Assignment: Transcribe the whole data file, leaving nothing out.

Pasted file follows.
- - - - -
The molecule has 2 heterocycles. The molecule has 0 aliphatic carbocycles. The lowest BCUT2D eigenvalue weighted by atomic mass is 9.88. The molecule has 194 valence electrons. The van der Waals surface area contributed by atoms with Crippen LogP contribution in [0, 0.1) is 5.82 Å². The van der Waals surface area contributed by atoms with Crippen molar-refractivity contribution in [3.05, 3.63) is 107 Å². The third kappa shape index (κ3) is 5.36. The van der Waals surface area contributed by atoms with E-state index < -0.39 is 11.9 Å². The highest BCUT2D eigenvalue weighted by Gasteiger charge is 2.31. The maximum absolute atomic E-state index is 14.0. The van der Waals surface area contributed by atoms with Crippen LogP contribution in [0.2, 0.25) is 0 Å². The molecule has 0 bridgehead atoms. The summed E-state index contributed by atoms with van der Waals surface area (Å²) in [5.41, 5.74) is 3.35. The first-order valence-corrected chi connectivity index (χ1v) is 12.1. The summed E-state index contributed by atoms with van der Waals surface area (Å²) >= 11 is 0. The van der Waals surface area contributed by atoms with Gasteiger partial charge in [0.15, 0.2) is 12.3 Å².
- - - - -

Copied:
The molecule has 2 heterocycles. The molecule has 0 aliphatic carbocycles. The lowest BCUT2D eigenvalue weighted by atomic mass is 9.88. The molecule has 194 valence electrons. The van der Waals surface area contributed by atoms with Crippen LogP contribution in [0, 0.1) is 5.82 Å². The van der Waals surface area contributed by atoms with Crippen molar-refractivity contribution in [3.05, 3.63) is 107 Å². The third kappa shape index (κ3) is 5.36. The van der Waals surface area contributed by atoms with E-state index < -0.39 is 11.9 Å². The highest BCUT2D eigenvalue weighted by Gasteiger charge is 2.31. The maximum absolute atomic E-state index is 14.0. The van der Waals surface area contributed by atoms with Crippen LogP contribution in [0.2, 0.25) is 0 Å². The molecule has 0 bridgehead atoms. The summed E-state index contributed by atoms with van der Waals surface area (Å²) in [5.41, 5.74) is 3.35. The first-order valence-corrected chi connectivity index (χ1v) is 12.1. The summed E-state index contributed by atoms with van der Waals surface area (Å²) >= 11 is 0. The van der Waals surface area contributed by atoms with Gasteiger partial charge in [0.15, 0.2) is 12.3 Å².